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ActiveSupport: Humor, Defaults, Security

Reading the source of Rails gives insight into the minds of the contributors over the years. It lets you know how they like to write code (of course), but it also gives you little glimpses into the personalities of particular people who shaped Rails in big and small ways. As a reader, you walk away from comment reading sessions knowing just a little bit more about the code, and the people behind it.

Reading code is fun

For instance, I learned that DHH thinks like a human:

(from array/prepend_and_append.rb)

class Array
  # The human way of thinking about adding stuff to the end of a list is with append
  alias_method :append,  :<<

This is something I really enjoy about the Ruby community: a clever sense of humor and a goal to be nice like Matz. If you’re looking for evidence of ‘nice’, you only need to take a cursory glance at the source comments…very generous in their detail, very helpful.

Hash#fetch for defaults

Moving on, I’ve come across the following pattern a few times…I believe one time was while watching Ruby Tapas episode 12, and the other was probably during a DestroyAllSoftware screencast, but it’s cool enough to highlight every time.

Why do:

  def foo(*args)
    options = args.extract_options!
    options[:rush] = "rules" unless options[:rush]
    # or a bit better syntax but messy to chain
    options[:neil_peart] ||= "best drummer ever"

When you could do? (from class/attribute.rb)

  def class_attribute(*attrs)
    options = attrs.extract_options!
    # double assignment is used to avoid "assigned but unused variable" warning
    instance_reader = instance_reader = options.fetch(:instance_accessor, true) && options.fetch(:instance_reader, true)
    instance_writer = options.fetch(:instance_accessor, true) && options.fetch(:instance_writer, true)
    instance_predicate = options.fetch(:instance_predicate, true)

Hurray for fetch for defaults! Nice and clean…as long as you don’t look at the double assignment thing there. Ignore those ;)

Meta with Module#class_eval

The next little piece of code showcases the dynamic nature of Ruby as well as some metaprogramming essentials. Here a class is opened up and a new class level attribute is shoved onto it (if it doesn’t already exist) and then a method to access said attribute is defined.

(from class/attribute_accessors.rb)

  def cattr_reader(*syms)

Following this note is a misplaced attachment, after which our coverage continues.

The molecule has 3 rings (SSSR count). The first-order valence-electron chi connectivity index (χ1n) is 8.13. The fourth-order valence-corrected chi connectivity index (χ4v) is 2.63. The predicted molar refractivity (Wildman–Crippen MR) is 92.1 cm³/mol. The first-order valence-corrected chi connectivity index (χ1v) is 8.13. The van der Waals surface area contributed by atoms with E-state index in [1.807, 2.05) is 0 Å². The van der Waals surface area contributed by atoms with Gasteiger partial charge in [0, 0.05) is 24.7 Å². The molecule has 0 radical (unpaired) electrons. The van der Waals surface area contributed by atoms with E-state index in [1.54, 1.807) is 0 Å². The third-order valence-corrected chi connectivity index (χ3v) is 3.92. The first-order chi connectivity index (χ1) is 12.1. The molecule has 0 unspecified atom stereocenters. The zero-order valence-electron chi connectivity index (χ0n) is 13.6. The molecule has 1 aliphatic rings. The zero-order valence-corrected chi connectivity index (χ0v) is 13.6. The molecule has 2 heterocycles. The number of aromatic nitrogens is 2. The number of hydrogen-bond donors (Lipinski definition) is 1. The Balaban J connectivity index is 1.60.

options = syms.extract_options!
    syms.each do |sym|
      raise"invalid class attribute name: #{sym}") unless sym =~ /^[_A-Za-z]\w*$/
      class_eval(<<-EOS, __FILE__, __LINE__ + 1)
        unless defined? @@#{sym}
          @@#{sym} = nil

        def self.#{sym}

      unless options[:instance_reader] == false || options[:instance_accessor] == false
        class_eval(<<-EOS, __FILE__, __LINE__ + 1)
          def #{sym}

For clarity, Module#class_eval takes optional arguments of filename and line number for showing error messages. I was curious about the __FILE__, __LINE__ + 1 first time I saw that, so that’s the reason for it.

Parsing XML Safely

Remember back a few months when all those security CVEs where coming out? There were a few exploits related to arbitrary code execution and a denial of service from parsing XML. Well lo and behold, I just found some of the code that addresses those issues in hash/conversions.rb

  class Hash
    def from_xml(xml, disallowed_types = nil), disallowed_types).to_h

    # Builds a Hash from XML just like <tt>Hash.from_xml</tt>, but also allows Symbol and YAML.
    def from_trusted_xml(xml)
      from_xml xml, []

module ActiveSupport
  class XMLConverter # :nodoc:
    class DisallowedType < StandardError
      def initialize(type)
        super "Disallowed type attribute: #{type.inspect}"

    DISALLOWED_TYPES = %w(symbol yaml)

    def initialize(xml, disallowed_types = nil)
      @xml = normalize_keys(XmlMini.parse(xml))
      @disallowed_types = disallowed_types || DISALLOWED_TYPES

      def process_hash(value)
        if value.include?('type') && !value['type'].is_a?(Hash) && @disallowed_types.include?(value['type'])
          raise DisallowedType, value['type']

Here you can see how the security hole was patched up:

  • fork the from_xml method into a untrusted and trusted version
  • blacklist certain types that could be specified in an XML document
  • raise the DisallowedType exception if we encounter one of those while trying to parse

There’s more to it than the code shown here, but nonetheless, you get the gist. Very approachable solution, I like it.

That’s all for now, still a ways to go in ActiveSupport but I think I’m about half way through the core extensions.

Published under programming